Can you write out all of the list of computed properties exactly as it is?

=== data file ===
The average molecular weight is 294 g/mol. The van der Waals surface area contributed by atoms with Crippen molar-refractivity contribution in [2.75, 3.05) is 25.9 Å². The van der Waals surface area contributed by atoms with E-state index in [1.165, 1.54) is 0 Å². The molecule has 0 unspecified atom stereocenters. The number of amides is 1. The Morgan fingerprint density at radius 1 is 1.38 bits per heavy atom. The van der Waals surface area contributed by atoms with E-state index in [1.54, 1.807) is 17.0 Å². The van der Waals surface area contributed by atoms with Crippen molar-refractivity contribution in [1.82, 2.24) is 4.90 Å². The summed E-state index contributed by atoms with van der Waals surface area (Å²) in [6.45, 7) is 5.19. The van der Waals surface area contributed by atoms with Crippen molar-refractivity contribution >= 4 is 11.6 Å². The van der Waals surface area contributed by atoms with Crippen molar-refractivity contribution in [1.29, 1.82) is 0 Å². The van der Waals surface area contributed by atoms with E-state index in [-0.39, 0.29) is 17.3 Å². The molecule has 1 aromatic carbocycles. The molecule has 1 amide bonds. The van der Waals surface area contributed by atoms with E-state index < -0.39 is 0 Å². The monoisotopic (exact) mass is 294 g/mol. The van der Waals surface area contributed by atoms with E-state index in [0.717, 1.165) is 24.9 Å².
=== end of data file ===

The average molecular weight is 294 g/mol. The van der Waals surface area contributed by atoms with Crippen molar-refractivity contribution in [2.75, 3.05) is 25.9 Å². The van der Waals surface area contributed by atoms with E-state index in [1.165, 1.54) is 0 Å². The molecule has 0 unspecified atom stereocenters. The number of amides is 1. The Morgan fingerprint density at radius 1 is 1.38 bits per heavy atom. The van der Waals surface area contributed by atoms with E-state index in [1.54, 1.807) is 17.0 Å². The van der Waals surface area contributed by atoms with Crippen molar-refractivity contribution in [1.82, 2.24) is 4.90 Å². The summed E-state index contributed by atoms with van der Waals surface area (Å²) in [6.45, 7) is 5.19. The van der Waals surface area contributed by atoms with Crippen molar-refractivity contribution >= 4 is 11.6 Å². The van der Waals surface area contributed by atoms with Crippen molar-refractivity contribution in [1.29, 1.82) is 0 Å². The van der Waals surface area contributed by atoms with E-state index in [-0.39, 0.29) is 17.3 Å². The molecule has 1 aromatic carbocycles. The molecule has 1 amide bonds. The van der Waals surface area contributed by atoms with E-state index < -0.39 is 0 Å². The monoisotopic (exact) mass is 294 g/mol. The van der Waals surface area contributed by atoms with E-state index in [0.717, 1.165) is 24.9 Å².